Airbus, Dassault Aviation Agree On Industrial Partnership For FCAS Programme

Visitors attend the unveiling ceremony of the full-scale jet fighter model of the French-German-Spanish new-generation Future Combat Air System at the 2019 Paris Air Show. (Eric Piermont/AFP via Getty Images)

Airbus and Dassault have agreed on industrial terms for the New Generation Fighter (NGF) element of the Franco-German-Spanish Future Combat Air System (FCAS)/Système de Combat Aérien Futur (SCAF).

The New Generation Fighter of the Next-Generation Weapon System, which is itself part of the wider FCAS/SCAF. The industrial leads of Airbus, Dassault have now agreed on terms ahead of the launch of Phase 1B of the programme.

The French Senate announced on 6 April that the agreement reached on the NGF project is “a major turning point” in the programme after months of wrangling between the two industry partners, and now clears the way for the launch of Phase 1B of the programme.

The accord, first reported April 2 by La Tribune, comes after months of simmering doubt that the FCAS lead executives would be able to resolve important issues for the program’s progress — namely, intellectual property rightsand workshare agreements between French, German, and Spanish industries.Dassault Aviation leads the French industry portion of FCAS — also called SCAF — while Airbus represents Germany’s industry and Indra leads Spain’s participation.

The timing is important: Stakeholders hoped to get the next-generation fighter’s contract finalized before the German parliament leaves for its summer recess in late June, in order to keep on schedule for the program’s next phase.

Company executives have previously said that they will begin investing “billions of euros” into the program in this next phase, dubbed 1B, after the results of the ongoing Joint Concept Study are released. Major design elements are expected to be revealed after these negotiations are complete, such as whether the fighter jet will have one seat or two, Airbus officials told reporters in late 2020.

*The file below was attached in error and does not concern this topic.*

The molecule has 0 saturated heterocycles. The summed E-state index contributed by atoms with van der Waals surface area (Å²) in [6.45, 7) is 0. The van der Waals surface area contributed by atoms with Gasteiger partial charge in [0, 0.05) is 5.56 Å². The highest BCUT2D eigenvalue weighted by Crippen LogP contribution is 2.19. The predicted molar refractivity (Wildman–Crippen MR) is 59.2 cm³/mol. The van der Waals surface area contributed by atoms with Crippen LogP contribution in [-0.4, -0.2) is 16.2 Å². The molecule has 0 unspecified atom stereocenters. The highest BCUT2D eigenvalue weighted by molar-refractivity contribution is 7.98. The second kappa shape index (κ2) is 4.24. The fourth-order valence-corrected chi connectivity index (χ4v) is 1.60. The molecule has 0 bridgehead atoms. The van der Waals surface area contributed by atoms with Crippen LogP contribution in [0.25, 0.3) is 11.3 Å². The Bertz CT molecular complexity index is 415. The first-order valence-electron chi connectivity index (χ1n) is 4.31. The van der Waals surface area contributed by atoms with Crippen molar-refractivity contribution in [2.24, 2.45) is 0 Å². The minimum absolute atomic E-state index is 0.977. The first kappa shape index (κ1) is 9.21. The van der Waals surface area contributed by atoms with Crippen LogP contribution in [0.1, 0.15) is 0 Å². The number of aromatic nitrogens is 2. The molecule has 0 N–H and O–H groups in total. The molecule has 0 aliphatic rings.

“The agreement removes the main obstacle to the launch of a demonstrator of the programme, which should fly in 2026 or 2027. This is a major turning point,” said the Senate Foreign Affairs and Defence Committee.

As noted by the Senate, the agreement will first need to be validated in the coming weeks by the German Bundestag before the demonstrator phase can formally commence. From my recent exchanges with several of my colleagues from the Bundestag, I am rather optimistic, which was not the case even a few weeks ago. I call on them to support this historic project, which gives very concrete content to the European strategic autonomy,” Christian Cambon, chairman of the committee, said.

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